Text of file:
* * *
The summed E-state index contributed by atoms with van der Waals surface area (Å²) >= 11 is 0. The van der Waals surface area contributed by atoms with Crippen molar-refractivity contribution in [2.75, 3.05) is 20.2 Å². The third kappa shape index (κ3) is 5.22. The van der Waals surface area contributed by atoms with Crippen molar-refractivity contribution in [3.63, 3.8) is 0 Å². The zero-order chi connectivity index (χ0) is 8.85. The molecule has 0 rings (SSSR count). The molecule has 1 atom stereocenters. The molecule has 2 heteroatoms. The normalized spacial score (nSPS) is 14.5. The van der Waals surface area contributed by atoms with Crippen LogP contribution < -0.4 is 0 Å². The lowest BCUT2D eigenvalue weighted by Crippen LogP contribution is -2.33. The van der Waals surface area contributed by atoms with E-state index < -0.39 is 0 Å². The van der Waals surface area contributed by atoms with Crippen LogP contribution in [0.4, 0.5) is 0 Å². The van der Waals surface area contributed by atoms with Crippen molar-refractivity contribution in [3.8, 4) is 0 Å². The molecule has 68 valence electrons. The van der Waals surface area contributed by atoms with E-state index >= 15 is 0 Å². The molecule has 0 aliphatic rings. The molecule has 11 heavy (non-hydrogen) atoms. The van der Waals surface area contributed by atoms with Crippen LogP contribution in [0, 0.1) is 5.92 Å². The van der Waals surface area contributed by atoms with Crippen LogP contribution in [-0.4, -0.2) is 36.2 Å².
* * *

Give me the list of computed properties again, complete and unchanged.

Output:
The summed E-state index contributed by atoms with van der Waals surface area (Å²) >= 11 is 0. The van der Waals surface area contributed by atoms with Crippen molar-refractivity contribution in [2.75, 3.05) is 20.2 Å². The third kappa shape index (κ3) is 5.22. The van der Waals surface area contributed by atoms with Crippen molar-refractivity contribution in [3.63, 3.8) is 0 Å². The zero-order chi connectivity index (χ0) is 8.85. The molecule has 0 rings (SSSR count). The molecule has 1 atom stereocenters. The molecule has 2 heteroatoms. The normalized spacial score (nSPS) is 14.5. The van der Waals surface area contributed by atoms with Crippen LogP contribution < -0.4 is 0 Å². The lowest BCUT2D eigenvalue weighted by Crippen LogP contribution is -2.33. The van der Waals surface area contributed by atoms with E-state index < -0.39 is 0 Å². The van der Waals surface area contributed by atoms with Crippen LogP contribution in [0.4, 0.5) is 0 Å². The van der Waals surface area contributed by atoms with Crippen molar-refractivity contribution in [3.8, 4) is 0 Å². The molecule has 68 valence electrons. The van der Waals surface area contributed by atoms with E-state index >= 15 is 0 Å². The molecule has 0 aliphatic rings. The molecule has 11 heavy (non-hydrogen) atoms. The van der Waals surface area contributed by atoms with Crippen LogP contribution in [0, 0.1) is 5.92 Å². The van der Waals surface area contributed by atoms with Crippen LogP contribution in [-0.4, -0.2) is 36.2 Å².